KABUL : Afghan forces will provide security for the vast majority of polling stations in the upcoming presidential elections, an official said Saturday, a key test for the country as NATO troops withdraw.
A plan for security arrangements at the poll has been sent to the Afghan election commission for review, interior ministry spokesman Sediq Sediqqi told reporters in Kabul.
“Based on our assessments, security can be provided to 6,431 polling centres out of 6,845 centres. The plan will cover 93.96 per cent of the country,” Mr Sediqqi said. “Around 414 centres will remain inactive, which is a small percentage and will not affect the election process,” he said without elaborating on their exact locations.
The bulk of NATO’s remaining troops in Afghanistan are due to pull out by the end of 2014 and a credible presidential election is seen as crucial to stability.
More than a thousand polling centres remained closed in the 2009 election, mostly in the southern and eastern provinces, and the polling was marred by allegations of fraud.
Afghanistan’s election on April 5 will be the country’s first ever democratic transfer of power, and the election is viewed as a test for 12 years of international intervention since the fall of the Taliban in 2001.
It also remains a key test for around 350,000 Afghan security forces who have recently taken over full security responsibility from NATO, as the force completes its withdrawal.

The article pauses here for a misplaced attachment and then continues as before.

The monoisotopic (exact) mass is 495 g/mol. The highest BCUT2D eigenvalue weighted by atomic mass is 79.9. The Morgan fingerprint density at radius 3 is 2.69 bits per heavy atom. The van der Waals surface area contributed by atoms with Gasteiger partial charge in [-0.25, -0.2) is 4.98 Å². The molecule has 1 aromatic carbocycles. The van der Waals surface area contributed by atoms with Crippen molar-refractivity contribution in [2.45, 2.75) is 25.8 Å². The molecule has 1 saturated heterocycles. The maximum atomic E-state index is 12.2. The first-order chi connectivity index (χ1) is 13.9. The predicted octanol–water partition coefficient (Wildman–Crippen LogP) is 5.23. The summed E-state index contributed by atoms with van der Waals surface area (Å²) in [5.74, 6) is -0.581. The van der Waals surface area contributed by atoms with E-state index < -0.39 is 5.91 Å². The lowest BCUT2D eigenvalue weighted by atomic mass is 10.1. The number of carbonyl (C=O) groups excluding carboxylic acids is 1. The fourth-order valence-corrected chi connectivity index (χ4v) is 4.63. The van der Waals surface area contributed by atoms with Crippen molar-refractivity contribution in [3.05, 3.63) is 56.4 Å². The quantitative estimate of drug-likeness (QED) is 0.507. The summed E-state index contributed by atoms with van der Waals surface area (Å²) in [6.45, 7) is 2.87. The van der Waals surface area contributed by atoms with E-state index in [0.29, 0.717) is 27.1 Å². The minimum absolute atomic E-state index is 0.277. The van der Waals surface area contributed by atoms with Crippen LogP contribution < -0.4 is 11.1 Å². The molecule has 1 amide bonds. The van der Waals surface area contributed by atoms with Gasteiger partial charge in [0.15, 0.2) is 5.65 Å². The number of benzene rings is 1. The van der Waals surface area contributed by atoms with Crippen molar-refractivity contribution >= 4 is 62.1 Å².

“The biggest change this time is that security for the elections will be provided by Afghan security forces,” Sediqqi said.
President Hamid Karzai cannot stand for a third term, and 11 candidates are vying to succeed him.
Among the leading contenders are former foreign minister Abdullah Abdullah, who ran against Karzai in 2009, the president’s low-profile elder brother Qayum Karzai and former finance minister Ashraf Ghani.
Overshadowing the elections is Karzai’s delay on signing a security deal to allow some US troops to remain in the country after 2014.
If the agreement endorsed by an assembly of elders is passed, up to 16,000 US troops will stay in Afghanistan to help fight Al-Qaeda insurgents and train the national army.
There are fears that if a deal is not reached - and the legal status of US forces has been a major sticking point - all American troops will pull out and local forces will struggle to contain the Taliban.
In this so-called “zero option” scenario, whoever emerges victorious after April 5 will face a much tougher task in maintaining Afghanistan’s fragile stability.